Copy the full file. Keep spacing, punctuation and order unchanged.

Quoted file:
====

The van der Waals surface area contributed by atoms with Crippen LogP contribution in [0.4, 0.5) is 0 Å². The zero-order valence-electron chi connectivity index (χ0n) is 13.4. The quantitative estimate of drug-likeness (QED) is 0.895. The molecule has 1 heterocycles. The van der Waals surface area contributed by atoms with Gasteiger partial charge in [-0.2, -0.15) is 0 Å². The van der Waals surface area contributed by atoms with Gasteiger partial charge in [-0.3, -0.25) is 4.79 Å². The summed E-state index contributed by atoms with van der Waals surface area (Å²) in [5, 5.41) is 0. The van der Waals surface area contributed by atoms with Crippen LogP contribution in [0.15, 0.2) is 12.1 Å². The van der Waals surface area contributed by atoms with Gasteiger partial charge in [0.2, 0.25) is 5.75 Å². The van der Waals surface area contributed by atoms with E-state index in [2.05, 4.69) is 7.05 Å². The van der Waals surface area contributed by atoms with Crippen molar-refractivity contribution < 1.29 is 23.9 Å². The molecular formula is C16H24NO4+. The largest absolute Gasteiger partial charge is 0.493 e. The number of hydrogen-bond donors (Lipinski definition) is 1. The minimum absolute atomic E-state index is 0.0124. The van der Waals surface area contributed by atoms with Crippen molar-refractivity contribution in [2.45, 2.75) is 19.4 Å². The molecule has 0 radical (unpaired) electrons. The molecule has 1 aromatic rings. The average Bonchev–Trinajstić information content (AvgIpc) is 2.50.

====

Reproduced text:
The van der Waals surface area contributed by atoms with Crippen LogP contribution in [0.4, 0.5) is 0 Å². The zero-order valence-electron chi connectivity index (χ0n) is 13.4. The quantitative estimate of drug-likeness (QED) is 0.895. The molecule has 1 heterocycles. The van der Waals surface area contributed by atoms with Gasteiger partial charge in [-0.2, -0.15) is 0 Å². The van der Waals surface area contributed by atoms with Gasteiger partial charge in [-0.3, -0.25) is 4.79 Å². The summed E-state index contributed by atoms with van der Waals surface area (Å²) in [5, 5.41) is 0. The van der Waals surface area contributed by atoms with Crippen LogP contribution in [0.15, 0.2) is 12.1 Å². The van der Waals surface area contributed by atoms with Gasteiger partial charge in [0.2, 0.25) is 5.75 Å². The van der Waals surface area contributed by atoms with E-state index in [2.05, 4.69) is 7.05 Å². The van der Waals surface area contributed by atoms with Crippen molar-refractivity contribution < 1.29 is 23.9 Å². The molecular formula is C16H24NO4+. The largest absolute Gasteiger partial charge is 0.493 e. The number of hydrogen-bond donors (Lipinski definition) is 1. The minimum absolute atomic E-state index is 0.0124. The van der Waals surface area contributed by atoms with Crippen molar-refractivity contribution in [2.45, 2.75) is 19.4 Å². The molecule has 0 radical (unpaired) electrons. The molecule has 1 aromatic rings. The average Bonchev–Trinajstić information content (AvgIpc) is 2.50.